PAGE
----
Possible undocumented spurious Magicicada broods and stragglers elsewhere as well. Most likely 4-year precursors from Brood I.

A periodical cicada with an 8-year cycle will emerge in Fiji: the Nanai aka Raiateana knowlesi.

2026: Stragglers and ⚽

Some 4-year precursors/stragglers from Brood II, will “make a buzz” in the news as Brood II emerges in heavily populated areas of New Jersey and Staten Island New York. Possible undocumented spurious Magicicada broods and stragglers elsewhere as well.

The World Cup Cicada, Chremistica ribhoi, will emerge in India again. Learn more about Chremistica ribhoi. ⚽

2027: super-cool Brood 22

13-year Magicicada Brood XXII will emerge in Ohio, Kentucky, Lousiana, and Mississippi.

Some Brood III straggersvwill emerge in Iowa, Illnois, and Missouri. Possible undocumented spurious Magicicada broods and stragglers elsewhere as well.

2028: The Mississippi Valley Brood

13-year Magicicada Brood XXIII, the Mississippi Valley Brood, will emerge in Arkansas, Illinois, Indiana, Kentucky, Lousiana, Missouri, Mississippi, and Tennessee.

Some Brood IV stragglers will emerge in Iowa, Kansas, Missouri, Nebraska, Oklahoma, and Texas.

2029: The Shenandoah Valley Brood

17-year Magicicada Brood I, aka the Shenandoah Valley Brood, will emerge in Tennesee, Virginia, and West Virginia.

Some Brood V stragglers will emerge in Long Island, New York, western Maryland, eastern Ohio, western Pennsylvania, most of West Virginia, and northern Virginia. Possible undocumented spurious broods and stragglers elsewhere.

2030: The Lesser Eastern Brood

17-year Magicicada Brood II, the Lesser Eastern Brood, will emerge in Connecticut, Georgia, Maryland, North Carolina, New Jersey, New York, Oklahoma, Pennslyvania, and Virginia. This brood gets a lot of attention because it emerges in heavily-populated New Jersey and Staten Island New York.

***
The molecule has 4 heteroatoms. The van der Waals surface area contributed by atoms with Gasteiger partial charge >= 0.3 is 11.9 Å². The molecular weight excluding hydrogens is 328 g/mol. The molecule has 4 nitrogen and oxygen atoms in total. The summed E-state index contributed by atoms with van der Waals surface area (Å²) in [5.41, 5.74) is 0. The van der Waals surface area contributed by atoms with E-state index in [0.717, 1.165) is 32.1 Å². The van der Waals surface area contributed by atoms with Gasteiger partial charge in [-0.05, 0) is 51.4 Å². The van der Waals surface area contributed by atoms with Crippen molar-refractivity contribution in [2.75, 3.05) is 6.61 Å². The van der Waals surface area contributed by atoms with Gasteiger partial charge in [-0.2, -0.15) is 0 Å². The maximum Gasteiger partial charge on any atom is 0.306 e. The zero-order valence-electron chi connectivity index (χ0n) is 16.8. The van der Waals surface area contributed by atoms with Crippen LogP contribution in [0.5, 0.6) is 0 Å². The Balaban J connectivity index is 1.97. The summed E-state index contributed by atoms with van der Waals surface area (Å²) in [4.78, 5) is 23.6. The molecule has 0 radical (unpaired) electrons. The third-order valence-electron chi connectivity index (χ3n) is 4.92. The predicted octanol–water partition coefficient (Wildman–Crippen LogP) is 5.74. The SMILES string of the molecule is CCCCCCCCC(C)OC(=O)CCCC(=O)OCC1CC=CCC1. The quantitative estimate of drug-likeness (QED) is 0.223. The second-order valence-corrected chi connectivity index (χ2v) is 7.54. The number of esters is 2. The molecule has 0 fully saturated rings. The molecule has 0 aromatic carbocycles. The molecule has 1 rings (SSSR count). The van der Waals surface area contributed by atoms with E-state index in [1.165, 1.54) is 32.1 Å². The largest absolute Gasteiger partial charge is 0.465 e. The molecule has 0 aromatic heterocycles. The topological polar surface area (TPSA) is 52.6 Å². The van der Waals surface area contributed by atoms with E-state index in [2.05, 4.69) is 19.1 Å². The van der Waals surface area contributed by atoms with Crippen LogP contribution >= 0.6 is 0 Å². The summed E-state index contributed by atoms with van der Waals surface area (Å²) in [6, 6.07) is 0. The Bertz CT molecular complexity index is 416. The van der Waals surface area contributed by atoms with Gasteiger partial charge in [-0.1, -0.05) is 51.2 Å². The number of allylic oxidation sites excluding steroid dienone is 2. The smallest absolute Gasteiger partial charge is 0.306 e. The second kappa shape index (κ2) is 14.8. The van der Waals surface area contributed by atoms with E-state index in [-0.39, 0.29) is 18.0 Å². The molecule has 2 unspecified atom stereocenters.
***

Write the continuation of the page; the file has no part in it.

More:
Some Brood VI stragglers will emerge in Georgia, North Carolina, South Carolina, Oklahoma and Ohio. Possible undocumented spurious broods and stragglers elsewhere.

The World Cup Cicada, Chremistica ribhoi, will emerge in India. ⚽

2031: The Iowan Brood

17-year Magicicada Brood III, the Iowan Brood, will emerge in Iowa, Illnois, and Missouri.

Some Brood VII stragglers will emerge in Onondaga County, New York. Possible undocumented spurious broods and stragglers elsewhere.

2032: The Kansan Brood

17-year Magicicada Brood IV, the Kansan Brood, will emerge in Iowa, Kansas, Missouri, Nebraska, Oklahoma, and Texas.

Some Brood VIII stragglers will emerge in eastern Ohio, western Pennsylvania, Hancock county West Virginia, and part of Oklahoma. Possible undocumented spurious broods and stragglers elsewhere.

2033: fantastic Brood 5 and the Nanai.

17-year Magicicada Brood V will emerge in Long Island, New York, western Maryland, eastern Ohio, western Pennsylvania, most of West Virginia, and northern Virginia.

Some Brood IX stragglers will emerge in North Carolina, Virginia and West Virginia. Possible undocumented spurious broods and stragglers elsewhere.

The Nanai aka Raiateana knowlesi will emerge in Fiji.

2034: splendid Brood 6, some Brood 10 stragglers, and the World Cup Cicada

17-year Magicicada Brood VI will emerge in Georgia, North Carolina, South Carolina, Oklahoma, Ohio, and maybe New York (and maybe Oklahoma).

Some Brood X stragglers will emerge, typically in areas with dense populations like Princeton, NJ. Possible undocumented spurious broods and stragglers elsewhere.

The World Cup Cicada, Chremistica ribhoi, will emerge in India. ⚽

Dan is 65 and can retire. But retire from Cicadas?! Never!

2035: The Onondaga Brood

17-year Magicicada Brood VII will emerge in Onondaga County, New York.

Possible undocumented spurious broods and stragglers elsewhere.

2036: great Brood 8

17-year Magicicada Brood VIII will emerge in eastern Ohio, western Pennsylvania, Hancock county West Virginia, and part of Oklahoma.

Possible undocumented spurious broods and stragglers elsewhere.

2037: Brood 9 and some Brood 13 stragglers

17-year Magicicada Brood IX will emerge in North Carolina, Virginia and West Virginia.

Some Brood XIII stragglers will emerge in Iowa, Wisconsin, Illinois and Indiana. Possible undocumented spurious broods and stragglers elsewhere.

2038: the Great Eastern Brood X is Back!

17-year Magicicada Brood X cicadas will emerge in Delaware, Georgia, Illinois, Indiana, Kentucky, Maryland, Michigan, North Carolina, New Jersey, New York (not yet extinct), Ohio, Pennsylvania, Tennessee, Virginia, West Virginia, and Washington D.C.